The application must be accompanied by a verified statement of the person to be employed setting forth “the person’s connections with the debtor, creditors, any other party in interest, their respective attorneys and accountants, the United States trustee or any person employed in the office of the United States trustee.”
Special counsel should communicate with bankruptcy counsel or the trustee at the beginning of the representation or commencement of the bankruptcy about having his employment and terms of engagement approved by the court. Too often, special counsel waits until settlement has been reached and then seeks to have his employment, compensation and the settlement all approved in one go, with the employment approved nunc pro tunc to the date of engagement. This practice is frowned upon and, considering a recent United States Supreme Court ruling, arguably impermissible.
Before Settling an Estate Claim, Have the Settlement Approved by the Bankruptcy Court
To be enforceable, any settlement of estate claims must be approved by the bankruptcy court after notice and a hearing under Rule 9019. In other words, the compromise of estate claims has no effect until approved by the bankruptcy court. Rule 9019 provides that “[o]n motion by the trustee and after notice and a hearing, the court may approve a compromise or settlement. Notice shall be given to creditors, the United States trustee, the debtor and indenture trustees as provided in Rule 2002 and to any other entity as the court may direct.” Rule 9019 gives bankruptcy courts broad discretion in approving compromises. In the 11th Circuit, courts consider the following factors in determining whether to approve a settlement of estate claims: (a) The probability of success in the litigation; (b) the difficulties, if any, to be encountered in the matter of collection; (c) the complexity of the litigation involved, and the expense, inconvenience and delay necessarily attending it; and (d) the paramount interest of the creditors and a proper deference to their reasonable views in the premises. Like other courts, bankruptcy courts typically favor the consensual resolution of claims. It is not the Court’s intent to unjustly deny a settlement agreement, but it does require a record upon which to base findings of fact and conclusions of law approving your settlement. Be sure to provide this.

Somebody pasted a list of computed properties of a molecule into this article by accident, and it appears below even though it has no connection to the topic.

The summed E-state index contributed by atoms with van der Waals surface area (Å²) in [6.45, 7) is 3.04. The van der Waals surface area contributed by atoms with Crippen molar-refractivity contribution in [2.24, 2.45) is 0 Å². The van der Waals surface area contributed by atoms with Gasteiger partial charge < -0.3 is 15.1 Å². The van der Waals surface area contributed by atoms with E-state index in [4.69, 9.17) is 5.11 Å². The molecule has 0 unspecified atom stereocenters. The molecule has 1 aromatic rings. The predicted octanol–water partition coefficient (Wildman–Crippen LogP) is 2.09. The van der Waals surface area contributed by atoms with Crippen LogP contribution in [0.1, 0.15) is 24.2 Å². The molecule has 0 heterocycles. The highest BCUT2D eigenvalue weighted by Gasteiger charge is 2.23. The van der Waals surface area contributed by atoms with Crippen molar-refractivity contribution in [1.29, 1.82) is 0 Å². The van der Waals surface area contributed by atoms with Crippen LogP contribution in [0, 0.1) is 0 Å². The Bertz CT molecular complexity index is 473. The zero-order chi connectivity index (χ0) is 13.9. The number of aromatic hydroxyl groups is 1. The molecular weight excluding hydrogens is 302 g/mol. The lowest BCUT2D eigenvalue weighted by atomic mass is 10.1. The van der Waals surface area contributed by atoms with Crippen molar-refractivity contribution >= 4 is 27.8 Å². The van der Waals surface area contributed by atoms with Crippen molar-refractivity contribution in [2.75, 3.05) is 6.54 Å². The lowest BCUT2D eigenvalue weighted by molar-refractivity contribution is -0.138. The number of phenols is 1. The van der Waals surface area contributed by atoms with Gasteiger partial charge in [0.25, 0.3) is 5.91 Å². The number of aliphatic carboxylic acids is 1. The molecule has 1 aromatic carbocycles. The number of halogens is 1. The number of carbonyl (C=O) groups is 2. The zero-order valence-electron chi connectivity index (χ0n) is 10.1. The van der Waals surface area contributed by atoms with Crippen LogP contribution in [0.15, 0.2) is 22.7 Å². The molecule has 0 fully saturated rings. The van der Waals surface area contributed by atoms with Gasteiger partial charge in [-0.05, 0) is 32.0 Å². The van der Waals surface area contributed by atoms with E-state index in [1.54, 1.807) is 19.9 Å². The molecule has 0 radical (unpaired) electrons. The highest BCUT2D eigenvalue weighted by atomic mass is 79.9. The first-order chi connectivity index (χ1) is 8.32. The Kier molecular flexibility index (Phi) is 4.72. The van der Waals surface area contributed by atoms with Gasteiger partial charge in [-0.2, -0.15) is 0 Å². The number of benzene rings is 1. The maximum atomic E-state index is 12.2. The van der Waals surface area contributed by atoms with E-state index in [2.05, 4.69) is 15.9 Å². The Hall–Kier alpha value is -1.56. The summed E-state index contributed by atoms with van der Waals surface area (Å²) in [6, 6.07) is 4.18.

Before Taking Your Fee, Have Your Fees and Expenses Approved by the Bankruptcy Court
For professionals employed pursuant to section 327, section 330 governs the award of compensation and reimbursement. Compensation awarded under section 330 is entitled to administrative expense priority, which is paid ahead of general unsecured creditors.
As the statute makes plain, the bankruptcy court has discretion to determine reasonable attorney fees and expenses and an independent duty to satisfy itself that the fees and expenses requested are reasonable and necessary. To enable the bankruptcy court to award the fees and expenses requested, the applicant must provide the court with evidence of the time spent, fees charged, substance of the work performed, complexity of work performed, attorney’s skills and expertise and market rates for comparable work.